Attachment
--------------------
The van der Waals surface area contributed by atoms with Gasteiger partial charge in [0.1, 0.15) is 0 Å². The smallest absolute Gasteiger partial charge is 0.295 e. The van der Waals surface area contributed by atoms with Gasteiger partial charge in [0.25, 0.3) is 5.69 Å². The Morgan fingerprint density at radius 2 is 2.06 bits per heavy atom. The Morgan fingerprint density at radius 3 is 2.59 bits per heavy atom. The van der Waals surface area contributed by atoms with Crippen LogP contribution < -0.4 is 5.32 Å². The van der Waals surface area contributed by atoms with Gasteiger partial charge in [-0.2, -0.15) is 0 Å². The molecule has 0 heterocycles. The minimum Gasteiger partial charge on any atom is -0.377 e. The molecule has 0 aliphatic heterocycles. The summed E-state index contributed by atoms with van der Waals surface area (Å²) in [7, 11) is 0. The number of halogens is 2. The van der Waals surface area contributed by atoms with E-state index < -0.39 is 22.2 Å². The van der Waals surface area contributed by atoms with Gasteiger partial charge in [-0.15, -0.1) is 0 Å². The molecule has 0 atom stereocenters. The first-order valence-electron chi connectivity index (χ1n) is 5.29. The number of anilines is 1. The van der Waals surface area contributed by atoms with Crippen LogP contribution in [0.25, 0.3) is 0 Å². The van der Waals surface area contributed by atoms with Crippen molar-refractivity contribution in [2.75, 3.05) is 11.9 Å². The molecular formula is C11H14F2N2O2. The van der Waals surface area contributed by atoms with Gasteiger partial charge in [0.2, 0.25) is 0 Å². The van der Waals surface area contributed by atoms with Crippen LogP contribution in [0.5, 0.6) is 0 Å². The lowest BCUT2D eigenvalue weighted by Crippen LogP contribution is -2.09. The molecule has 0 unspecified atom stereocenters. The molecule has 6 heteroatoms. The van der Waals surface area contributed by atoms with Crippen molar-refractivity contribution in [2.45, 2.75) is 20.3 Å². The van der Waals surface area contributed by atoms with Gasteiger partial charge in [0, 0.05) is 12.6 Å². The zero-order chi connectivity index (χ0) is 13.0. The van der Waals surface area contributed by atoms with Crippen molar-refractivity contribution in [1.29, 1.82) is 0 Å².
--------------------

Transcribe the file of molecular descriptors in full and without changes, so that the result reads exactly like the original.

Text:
The van der Waals surface area contributed by atoms with Gasteiger partial charge in [0.1, 0.15) is 0 Å². The smallest absolute Gasteiger partial charge is 0.295 e. The van der Waals surface area contributed by atoms with Gasteiger partial charge in [0.25, 0.3) is 5.69 Å². The Morgan fingerprint density at radius 2 is 2.06 bits per heavy atom. The Morgan fingerprint density at radius 3 is 2.59 bits per heavy atom. The van der Waals surface area contributed by atoms with Crippen LogP contribution < -0.4 is 5.32 Å². The van der Waals surface area contributed by atoms with Gasteiger partial charge in [-0.2, -0.15) is 0 Å². The molecule has 0 heterocycles. The minimum Gasteiger partial charge on any atom is -0.377 e. The molecule has 0 aliphatic heterocycles. The summed E-state index contributed by atoms with van der Waals surface area (Å²) in [7, 11) is 0. The number of halogens is 2. The van der Waals surface area contributed by atoms with E-state index < -0.39 is 22.2 Å². The van der Waals surface area contributed by atoms with Gasteiger partial charge in [-0.15, -0.1) is 0 Å². The molecule has 0 atom stereocenters. The first-order valence-electron chi connectivity index (χ1n) is 5.29. The number of anilines is 1. The van der Waals surface area contributed by atoms with Crippen LogP contribution in [0.25, 0.3) is 0 Å². The van der Waals surface area contributed by atoms with Crippen molar-refractivity contribution in [2.75, 3.05) is 11.9 Å². The molecular formula is C11H14F2N2O2. The van der Waals surface area contributed by atoms with Gasteiger partial charge in [0.2, 0.25) is 0 Å². The van der Waals surface area contributed by atoms with Crippen LogP contribution in [0.5, 0.6) is 0 Å². The lowest BCUT2D eigenvalue weighted by Crippen LogP contribution is -2.09. The molecule has 0 unspecified atom stereocenters. The molecule has 6 heteroatoms. The van der Waals surface area contributed by atoms with Crippen molar-refractivity contribution in [2.45, 2.75) is 20.3 Å². The van der Waals surface area contributed by atoms with Gasteiger partial charge in [0, 0.05) is 12.6 Å². The zero-order chi connectivity index (χ0) is 13.0. The van der Waals surface area contributed by atoms with Crippen molar-refractivity contribution in [1.29, 1.82) is 0 Å².